Commodore 900: The Unix-like workstation/server that was eclipsed by Amiga
Some time ago I acquired a Commodore 900 computer. It was originally owned by one of the engineers who worked on the project but it needed some attention to get it to work.
The Commodore 900 had a a few internal names judging by the documentation including early references to the
“S8000”, the “Z800” and the “M-Series Z8001” but it were a lot of references to “Z8000HR” because it was based on the Zilog Z8000 architecture and there was both a multi-user server option and a Hi-Resolution workstation option. The C900 (short for Commodore 900) ran an early version of Coherent 0.7.3 that was a Unix work-alike OS by the Mark Williams Company. It ran a customized version for the C900. The documentation I have for this computer is available at the following location: https://vintagecomputer.ca/files/Commodore/C900/ There you can find lots of internal documents and schematics along with the Coherent manuals.
The example C900 I have can be configured in two ways:
- With the monochrome display card, the C900 can be configured as a low-resolution server that can utilize a monochrome monitor for text-only output. This would be sufficient enough for mange the C900 as a multi-user server.
- With the HR display card, the C900 can be a high resolution graphics workstation. This card includes a 9 pin connector for a custom Commodore mouse. The High-resolution monitor known as the “HR monitor” (no model number yet) is a 1024×800 pixel paper-white display that was quite impressive for 1984/1985.
Clearly the market for the C900 was the Unix workstation/server market for education and research that would spill into the business side one the upcoming networking was to be put into place. Unfortunately, it didn’t make it that far.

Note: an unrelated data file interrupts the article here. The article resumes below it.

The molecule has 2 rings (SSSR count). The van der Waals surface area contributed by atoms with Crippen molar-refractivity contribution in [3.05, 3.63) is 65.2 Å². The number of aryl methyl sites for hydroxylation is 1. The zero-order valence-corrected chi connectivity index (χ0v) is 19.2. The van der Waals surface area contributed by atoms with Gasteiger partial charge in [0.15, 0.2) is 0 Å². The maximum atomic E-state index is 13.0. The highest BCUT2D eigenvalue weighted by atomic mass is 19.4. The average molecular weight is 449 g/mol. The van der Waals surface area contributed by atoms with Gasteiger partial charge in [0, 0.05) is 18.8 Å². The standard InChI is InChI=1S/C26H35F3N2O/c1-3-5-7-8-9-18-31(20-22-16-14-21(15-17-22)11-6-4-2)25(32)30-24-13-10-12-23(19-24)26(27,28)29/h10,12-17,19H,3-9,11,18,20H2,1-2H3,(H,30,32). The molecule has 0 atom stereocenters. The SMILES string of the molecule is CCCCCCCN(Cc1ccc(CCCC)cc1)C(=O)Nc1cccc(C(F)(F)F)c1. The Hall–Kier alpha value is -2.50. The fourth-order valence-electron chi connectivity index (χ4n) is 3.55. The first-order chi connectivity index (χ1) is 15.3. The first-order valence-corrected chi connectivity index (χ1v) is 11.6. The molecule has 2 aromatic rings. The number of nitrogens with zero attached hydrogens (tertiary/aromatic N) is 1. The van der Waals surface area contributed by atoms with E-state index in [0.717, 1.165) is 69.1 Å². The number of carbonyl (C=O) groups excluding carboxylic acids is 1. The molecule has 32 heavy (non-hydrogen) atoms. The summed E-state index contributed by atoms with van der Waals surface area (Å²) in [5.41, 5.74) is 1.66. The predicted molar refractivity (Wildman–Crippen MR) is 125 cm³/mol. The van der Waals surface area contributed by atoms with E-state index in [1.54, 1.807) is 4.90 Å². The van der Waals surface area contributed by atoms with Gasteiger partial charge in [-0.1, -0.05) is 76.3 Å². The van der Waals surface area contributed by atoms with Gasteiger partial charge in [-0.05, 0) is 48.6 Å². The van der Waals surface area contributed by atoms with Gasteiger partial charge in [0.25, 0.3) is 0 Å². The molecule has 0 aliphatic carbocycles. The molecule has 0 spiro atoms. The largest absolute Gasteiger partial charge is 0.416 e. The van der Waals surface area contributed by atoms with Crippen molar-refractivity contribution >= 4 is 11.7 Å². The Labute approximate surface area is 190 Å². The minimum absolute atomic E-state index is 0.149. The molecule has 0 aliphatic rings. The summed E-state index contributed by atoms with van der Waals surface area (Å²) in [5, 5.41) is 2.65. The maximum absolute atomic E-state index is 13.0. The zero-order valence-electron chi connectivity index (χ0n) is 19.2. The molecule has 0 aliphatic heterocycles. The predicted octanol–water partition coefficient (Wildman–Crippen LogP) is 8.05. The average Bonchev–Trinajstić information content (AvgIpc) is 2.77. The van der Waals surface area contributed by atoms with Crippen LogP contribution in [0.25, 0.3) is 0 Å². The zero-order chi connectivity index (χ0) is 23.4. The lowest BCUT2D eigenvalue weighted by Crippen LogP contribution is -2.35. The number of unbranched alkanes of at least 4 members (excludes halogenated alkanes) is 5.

Commodore was in the process of acquiring Amiga and focus was turned away from the C900 and the potential that was there. It was a departure from what Commodore was known for and was already a market leader in the home computer segment. It was a little more familiar than the education and research markets that Commodore had a small role in with the PET. But that was a dwindling market for them.
The C900 could have been a competitive product along side Sun and HP workstations in 1985 but the direction changed and the C900 project was cancelled. Some say it never worked properly but I was able to get my C900 up and running.
Often compared to the design of the Amiga 2000, the C900 was designed earlier and the styling were used on the Amiga 2000. There are some differences in dimension even though some believe it is the same case. You can see the difference in this image.
I still have some more exploring to do as I was able to get the C900 running for the first time on October 15, 2020. Two power supplies later and some careful massaging of the 20MB Miniscribe 3425 hard drive that was stuck brought life back to this computer. My initial exploration was of the early version of Coherent. I have experience with Unix but I do find it odd that all of the networking utilities are missing (they were not available yet). It would certainly make archiving attempts easier but I will have to rely on the custom quad-density 1.2MB floppy drive and likely the serial port that can do 19,200 bps at best.
During my initial exploration, I was able to find a Commodore 900 demo that was likely used in the Hannover Fair in Germany in 1985. This video shows it running on my C900. Further work is ongoing in trying to archive the hard drive contents and finding a more permanent workable hard drive solution.
Here is another demo called “csoup” or “chicken soup”. It was among another demo called “chicken”. It is the C900 drawing the Commodore logo onto a star field background. I should have known that was what “chicken” was.